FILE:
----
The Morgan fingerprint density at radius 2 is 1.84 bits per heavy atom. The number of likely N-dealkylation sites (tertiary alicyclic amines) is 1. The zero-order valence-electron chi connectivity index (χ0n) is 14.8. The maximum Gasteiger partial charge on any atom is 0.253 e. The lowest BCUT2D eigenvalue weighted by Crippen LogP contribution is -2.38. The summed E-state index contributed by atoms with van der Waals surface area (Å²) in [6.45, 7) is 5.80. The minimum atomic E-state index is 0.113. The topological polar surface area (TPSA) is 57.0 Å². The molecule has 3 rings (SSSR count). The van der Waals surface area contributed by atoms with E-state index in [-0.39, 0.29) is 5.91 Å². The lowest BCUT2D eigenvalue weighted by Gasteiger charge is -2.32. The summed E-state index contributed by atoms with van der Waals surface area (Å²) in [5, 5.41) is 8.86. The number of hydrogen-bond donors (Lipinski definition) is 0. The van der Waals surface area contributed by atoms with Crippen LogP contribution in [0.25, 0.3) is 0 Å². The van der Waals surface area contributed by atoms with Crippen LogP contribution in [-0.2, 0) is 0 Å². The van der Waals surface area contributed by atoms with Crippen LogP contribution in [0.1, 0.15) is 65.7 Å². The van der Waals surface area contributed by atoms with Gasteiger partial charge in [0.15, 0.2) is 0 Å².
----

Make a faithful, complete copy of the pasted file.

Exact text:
The Morgan fingerprint density at radius 2 is 1.84 bits per heavy atom. The number of likely N-dealkylation sites (tertiary alicyclic amines) is 1. The zero-order valence-electron chi connectivity index (χ0n) is 14.8. The maximum Gasteiger partial charge on any atom is 0.253 e. The lowest BCUT2D eigenvalue weighted by Crippen LogP contribution is -2.38. The summed E-state index contributed by atoms with van der Waals surface area (Å²) in [6.45, 7) is 5.80. The minimum atomic E-state index is 0.113. The topological polar surface area (TPSA) is 57.0 Å². The molecule has 3 rings (SSSR count). The van der Waals surface area contributed by atoms with E-state index in [-0.39, 0.29) is 5.91 Å². The lowest BCUT2D eigenvalue weighted by Gasteiger charge is -2.32. The summed E-state index contributed by atoms with van der Waals surface area (Å²) in [5, 5.41) is 8.86. The number of hydrogen-bond donors (Lipinski definition) is 0. The van der Waals surface area contributed by atoms with Crippen LogP contribution in [0.25, 0.3) is 0 Å². The van der Waals surface area contributed by atoms with Crippen LogP contribution in [-0.2, 0) is 0 Å². The van der Waals surface area contributed by atoms with Crippen LogP contribution in [0.1, 0.15) is 65.7 Å². The van der Waals surface area contributed by atoms with Gasteiger partial charge in [0.15, 0.2) is 0 Å².